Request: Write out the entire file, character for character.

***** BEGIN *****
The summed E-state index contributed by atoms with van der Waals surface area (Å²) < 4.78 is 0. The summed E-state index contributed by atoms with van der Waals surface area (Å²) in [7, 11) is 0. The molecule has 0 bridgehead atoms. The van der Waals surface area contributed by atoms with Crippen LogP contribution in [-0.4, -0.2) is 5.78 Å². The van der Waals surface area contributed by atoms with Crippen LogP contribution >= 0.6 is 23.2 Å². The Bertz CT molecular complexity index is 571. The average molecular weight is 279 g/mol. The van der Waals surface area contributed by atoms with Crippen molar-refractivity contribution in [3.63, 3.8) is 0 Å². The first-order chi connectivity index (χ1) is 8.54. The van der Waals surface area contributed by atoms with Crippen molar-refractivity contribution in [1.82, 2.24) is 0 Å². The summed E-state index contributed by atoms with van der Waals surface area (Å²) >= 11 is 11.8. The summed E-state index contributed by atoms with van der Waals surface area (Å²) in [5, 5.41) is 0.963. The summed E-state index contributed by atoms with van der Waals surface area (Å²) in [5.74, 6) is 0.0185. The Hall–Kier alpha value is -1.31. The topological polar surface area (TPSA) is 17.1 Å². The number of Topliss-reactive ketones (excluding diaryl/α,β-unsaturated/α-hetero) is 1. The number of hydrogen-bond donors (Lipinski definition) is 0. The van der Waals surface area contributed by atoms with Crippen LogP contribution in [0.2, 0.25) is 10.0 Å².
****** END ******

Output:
The summed E-state index contributed by atoms with van der Waals surface area (Å²) < 4.78 is 0. The summed E-state index contributed by atoms with van der Waals surface area (Å²) in [7, 11) is 0. The molecule has 0 bridgehead atoms. The van der Waals surface area contributed by atoms with Crippen LogP contribution in [-0.4, -0.2) is 5.78 Å². The van der Waals surface area contributed by atoms with Crippen LogP contribution >= 0.6 is 23.2 Å². The Bertz CT molecular complexity index is 571. The average molecular weight is 279 g/mol. The van der Waals surface area contributed by atoms with Crippen molar-refractivity contribution in [3.63, 3.8) is 0 Å². The first-order chi connectivity index (χ1) is 8.54. The van der Waals surface area contributed by atoms with Crippen molar-refractivity contribution in [1.82, 2.24) is 0 Å². The summed E-state index contributed by atoms with van der Waals surface area (Å²) >= 11 is 11.8. The summed E-state index contributed by atoms with van der Waals surface area (Å²) in [5, 5.41) is 0.963. The summed E-state index contributed by atoms with van der Waals surface area (Å²) in [5.74, 6) is 0.0185. The Hall–Kier alpha value is -1.31. The topological polar surface area (TPSA) is 17.1 Å². The number of Topliss-reactive ketones (excluding diaryl/α,β-unsaturated/α-hetero) is 1. The number of hydrogen-bond donors (Lipinski definition) is 0. The van der Waals surface area contributed by atoms with Crippen LogP contribution in [0.2, 0.25) is 10.0 Å².